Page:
Newsletter – November 2014


Welcome to the Global Dispatches,
This month John Pilger evokes the US bombing of Cambodia in the 1970s, which gave rise to Pol Pot and the genocidal Khmer Rouge, in examining the rise of the equally fanatical ISIS in Iraq and Syria, the role of Western governments, and the urgent need for solutions that include a truce in Syria, and justice for the Palestinians; Lawrence Summers, President Emeritus at Harvard University explains why the notion that Europe and other advanced economies are suffering secular stagnation is gaining traction; Glaswegian playwright Peter Arnott looks to the future and analyses the fallout from the Scottish independence referendum; Gert Brunekreeft, Adjunct Professor for Energy Economics at Jacobs University Bremen looks at the phenomenal success of Germany's transition to renewable energy but also underlines the considerable cost; and much more


Beat Box
By MC Ledbetter

Updated for August 2016. Every month we recommend a few classic music CDs that rarely see the light of day. This month sees: Ebo Taylor, Clifton Chenier, Marc Ribot y Los Cubanos Postizos, Galactic, Antonio Serrano and Albert Sanz, Ali Khattab and The Cairo Jazz Band get main billing.

From Pol Pot to ISIS
By John Pilger

John Pilger evokes the US bombing of Cambodia in the 1970s, which gave rise to Pol Pot and the genocidal Khmer Rouge, in examining the rise of the equally fanatical ISIS in Iraq and Syria, the role of Western governments, and the urgent need for solutions that include a truce in Syria, and justice for the Palestinians.

Scotland: “The slow fuse or the quick fuse”?
By Peter Arnott

Glaswegian playwright Peter Arnott looks to the future and analyses the fallout from the Scottish independence referendum.

Germany’s green power surge has a massive cost
By Gert Brunekreeft

The German renewables transition has been a phenomenal success, but consumers – and hence voters – are starting to feel the pinch

The Mass Shooting in Mexico
By Laura Carlsen

The murder and disappearance of students from Ayotzinapa is raising questions once again about the complicity of law enforcement and public officials in Mexico's drug wars. "The Mexican government must begin to enforce the law, even against those with money and power."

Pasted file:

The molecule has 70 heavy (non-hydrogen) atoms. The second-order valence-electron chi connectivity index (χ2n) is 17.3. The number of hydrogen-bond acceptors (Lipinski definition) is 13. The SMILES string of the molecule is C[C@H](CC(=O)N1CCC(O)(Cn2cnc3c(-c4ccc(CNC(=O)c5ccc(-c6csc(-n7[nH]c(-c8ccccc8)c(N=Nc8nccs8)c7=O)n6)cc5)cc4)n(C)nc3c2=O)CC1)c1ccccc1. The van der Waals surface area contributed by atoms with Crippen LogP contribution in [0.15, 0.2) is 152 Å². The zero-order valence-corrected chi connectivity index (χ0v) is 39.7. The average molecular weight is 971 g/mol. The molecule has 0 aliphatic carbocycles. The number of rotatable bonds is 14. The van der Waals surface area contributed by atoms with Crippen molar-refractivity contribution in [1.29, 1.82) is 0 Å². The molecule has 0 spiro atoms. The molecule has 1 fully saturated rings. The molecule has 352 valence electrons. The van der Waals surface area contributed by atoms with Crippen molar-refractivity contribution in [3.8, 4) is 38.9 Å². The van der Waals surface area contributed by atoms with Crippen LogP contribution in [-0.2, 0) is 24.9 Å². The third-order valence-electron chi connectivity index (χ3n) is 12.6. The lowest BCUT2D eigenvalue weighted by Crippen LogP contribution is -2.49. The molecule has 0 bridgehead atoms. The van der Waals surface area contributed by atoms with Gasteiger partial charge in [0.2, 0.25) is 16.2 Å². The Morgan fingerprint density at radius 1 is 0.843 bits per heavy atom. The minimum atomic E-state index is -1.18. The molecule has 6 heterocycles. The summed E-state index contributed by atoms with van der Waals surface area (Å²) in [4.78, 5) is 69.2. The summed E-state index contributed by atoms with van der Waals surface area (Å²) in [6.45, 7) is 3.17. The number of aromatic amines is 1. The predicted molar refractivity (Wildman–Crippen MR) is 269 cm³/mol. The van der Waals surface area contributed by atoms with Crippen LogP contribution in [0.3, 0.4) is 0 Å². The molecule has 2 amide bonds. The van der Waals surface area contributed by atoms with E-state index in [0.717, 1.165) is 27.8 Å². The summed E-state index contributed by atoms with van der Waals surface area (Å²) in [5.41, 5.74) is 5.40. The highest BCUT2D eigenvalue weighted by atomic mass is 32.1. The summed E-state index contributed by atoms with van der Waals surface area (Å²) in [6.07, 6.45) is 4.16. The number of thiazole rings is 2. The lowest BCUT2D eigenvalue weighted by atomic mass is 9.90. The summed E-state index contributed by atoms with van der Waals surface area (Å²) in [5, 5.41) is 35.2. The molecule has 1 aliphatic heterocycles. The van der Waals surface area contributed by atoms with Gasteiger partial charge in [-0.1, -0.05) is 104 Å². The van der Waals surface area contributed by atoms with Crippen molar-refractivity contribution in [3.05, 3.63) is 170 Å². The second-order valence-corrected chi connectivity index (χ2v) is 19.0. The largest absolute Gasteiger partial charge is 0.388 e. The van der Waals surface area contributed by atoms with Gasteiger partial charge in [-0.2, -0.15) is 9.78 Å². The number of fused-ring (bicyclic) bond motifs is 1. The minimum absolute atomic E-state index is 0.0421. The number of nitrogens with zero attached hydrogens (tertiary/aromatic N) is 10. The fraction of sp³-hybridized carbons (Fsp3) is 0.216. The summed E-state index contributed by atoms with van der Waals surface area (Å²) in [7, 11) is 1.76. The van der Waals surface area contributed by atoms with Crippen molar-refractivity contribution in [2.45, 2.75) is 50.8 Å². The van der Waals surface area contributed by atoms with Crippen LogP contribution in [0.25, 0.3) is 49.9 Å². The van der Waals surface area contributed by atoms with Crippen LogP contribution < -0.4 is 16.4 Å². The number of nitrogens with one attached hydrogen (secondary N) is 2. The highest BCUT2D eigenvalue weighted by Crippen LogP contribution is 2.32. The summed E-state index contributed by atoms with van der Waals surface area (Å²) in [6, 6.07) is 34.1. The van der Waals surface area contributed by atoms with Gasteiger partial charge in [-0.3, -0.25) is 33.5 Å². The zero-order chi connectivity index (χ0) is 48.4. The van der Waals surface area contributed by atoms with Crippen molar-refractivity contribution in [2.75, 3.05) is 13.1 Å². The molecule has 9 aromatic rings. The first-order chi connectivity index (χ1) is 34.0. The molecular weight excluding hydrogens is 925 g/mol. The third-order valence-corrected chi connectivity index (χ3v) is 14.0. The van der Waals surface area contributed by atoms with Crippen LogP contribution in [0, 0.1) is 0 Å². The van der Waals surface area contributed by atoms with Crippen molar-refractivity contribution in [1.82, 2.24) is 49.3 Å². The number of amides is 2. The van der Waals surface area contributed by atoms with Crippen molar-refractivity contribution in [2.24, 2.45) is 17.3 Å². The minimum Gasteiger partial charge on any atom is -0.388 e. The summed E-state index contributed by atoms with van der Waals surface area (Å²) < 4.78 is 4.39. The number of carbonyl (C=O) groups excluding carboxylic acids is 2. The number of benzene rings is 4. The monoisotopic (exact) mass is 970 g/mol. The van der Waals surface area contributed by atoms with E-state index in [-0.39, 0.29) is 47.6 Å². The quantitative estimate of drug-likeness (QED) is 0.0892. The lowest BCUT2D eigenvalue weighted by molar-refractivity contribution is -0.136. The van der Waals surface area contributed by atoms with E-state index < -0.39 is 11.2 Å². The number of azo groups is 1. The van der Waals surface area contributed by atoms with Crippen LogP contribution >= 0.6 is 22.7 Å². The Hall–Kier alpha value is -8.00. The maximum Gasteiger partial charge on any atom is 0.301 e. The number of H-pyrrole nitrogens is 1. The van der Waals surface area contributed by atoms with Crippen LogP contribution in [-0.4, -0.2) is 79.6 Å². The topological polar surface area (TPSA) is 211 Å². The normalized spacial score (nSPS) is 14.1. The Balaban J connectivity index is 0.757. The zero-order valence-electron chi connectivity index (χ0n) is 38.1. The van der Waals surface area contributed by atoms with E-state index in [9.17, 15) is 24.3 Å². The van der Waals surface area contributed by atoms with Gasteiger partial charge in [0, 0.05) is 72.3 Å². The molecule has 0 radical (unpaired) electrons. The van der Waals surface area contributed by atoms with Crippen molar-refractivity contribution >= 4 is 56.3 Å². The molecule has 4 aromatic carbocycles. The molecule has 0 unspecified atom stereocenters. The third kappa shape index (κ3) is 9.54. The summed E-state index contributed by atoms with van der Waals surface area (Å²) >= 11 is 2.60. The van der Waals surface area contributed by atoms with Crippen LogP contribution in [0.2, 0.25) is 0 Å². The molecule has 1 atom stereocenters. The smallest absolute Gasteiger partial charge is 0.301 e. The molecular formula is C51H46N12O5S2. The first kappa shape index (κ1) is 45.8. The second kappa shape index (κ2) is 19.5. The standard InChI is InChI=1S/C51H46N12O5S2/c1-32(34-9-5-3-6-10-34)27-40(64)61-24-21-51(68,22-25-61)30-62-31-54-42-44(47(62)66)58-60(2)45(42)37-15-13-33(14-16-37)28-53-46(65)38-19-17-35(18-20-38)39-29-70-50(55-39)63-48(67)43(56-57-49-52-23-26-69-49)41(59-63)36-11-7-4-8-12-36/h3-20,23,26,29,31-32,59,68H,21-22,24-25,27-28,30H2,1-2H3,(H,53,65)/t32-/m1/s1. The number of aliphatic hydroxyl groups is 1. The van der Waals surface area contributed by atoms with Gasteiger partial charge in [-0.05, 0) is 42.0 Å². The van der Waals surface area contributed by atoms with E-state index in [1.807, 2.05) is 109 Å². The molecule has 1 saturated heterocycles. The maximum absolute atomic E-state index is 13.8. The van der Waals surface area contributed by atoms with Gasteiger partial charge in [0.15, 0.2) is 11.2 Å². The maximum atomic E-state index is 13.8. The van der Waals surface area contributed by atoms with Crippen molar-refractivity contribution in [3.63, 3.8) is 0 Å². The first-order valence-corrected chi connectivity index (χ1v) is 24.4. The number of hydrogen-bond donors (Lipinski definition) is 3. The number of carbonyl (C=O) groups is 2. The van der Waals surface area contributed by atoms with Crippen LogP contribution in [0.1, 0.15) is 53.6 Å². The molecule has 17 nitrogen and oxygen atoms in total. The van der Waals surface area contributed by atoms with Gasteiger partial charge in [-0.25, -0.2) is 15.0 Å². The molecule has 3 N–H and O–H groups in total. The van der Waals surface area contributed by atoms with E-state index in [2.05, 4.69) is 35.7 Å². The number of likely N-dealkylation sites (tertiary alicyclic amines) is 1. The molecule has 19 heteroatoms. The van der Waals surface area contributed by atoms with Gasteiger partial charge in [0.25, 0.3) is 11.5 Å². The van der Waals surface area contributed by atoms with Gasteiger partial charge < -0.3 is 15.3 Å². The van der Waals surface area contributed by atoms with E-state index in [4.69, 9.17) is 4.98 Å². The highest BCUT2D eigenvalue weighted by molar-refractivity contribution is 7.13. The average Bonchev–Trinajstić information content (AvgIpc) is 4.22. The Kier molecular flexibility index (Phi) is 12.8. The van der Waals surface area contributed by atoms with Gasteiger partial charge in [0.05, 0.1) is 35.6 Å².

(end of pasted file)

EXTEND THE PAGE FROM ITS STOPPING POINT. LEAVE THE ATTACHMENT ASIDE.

Brazil: the road to 2018
By Arthur Ituassu

The four years ahead promise dramatic developments for Brazil's political environment, with economic and political turbulence that will probably make it a difficult period for Dilma Rousseff.

The new ‘Secular Stagnation hypothesis’
By Lawrence Summers

The notion that Europe and other advanced economies are suffering secular stagnation is gaining traction explains Lawrence Summers, President Emeritus at Harvard University.

Tayeb Salih, Sudan’s Iconic Novelist
By Allston Mitchell

"The genius of the modern Arabic novel". A literary icon in his native Sudan and throughout the Arab-speaking world, Tayeb Salih is the author of the world famous "Season of Migration to the North".

Palan on Piketty
By Jonathan Nitzan - Shimshon Bichler

The authors of ‘Capital as Power’ comment on Ronen Palan’s article ‘Capitalising the Future' (previously posted in August of this year), finding much to disagree with regarding his interpretation of Thomas Picketty's theory that when the return on capital far exceeds the rate of growth of the economy it leads to the concentration of capital in fewer and fewer hands.

Forward Guidance
By David Miles

Professor David Miles, a member of the Monetary Policy Committee at the Bank of England explains that many central banks embrace forward guidance by announcing expected interest rate paths. But how likely it is that actual rates will be close to expected ones? Precise probability statements in a world of uncertainty (not just risk) can be misleading.

Weighing History in China
By Kerry Brown

A memoir of the cultural revolution by Mei Zhi about her husband Zhang Guangren, better known under his pen-name Hu Feng, reveals both the human cost of that era in China and helps explain the curious strategy of its current leadership.

 
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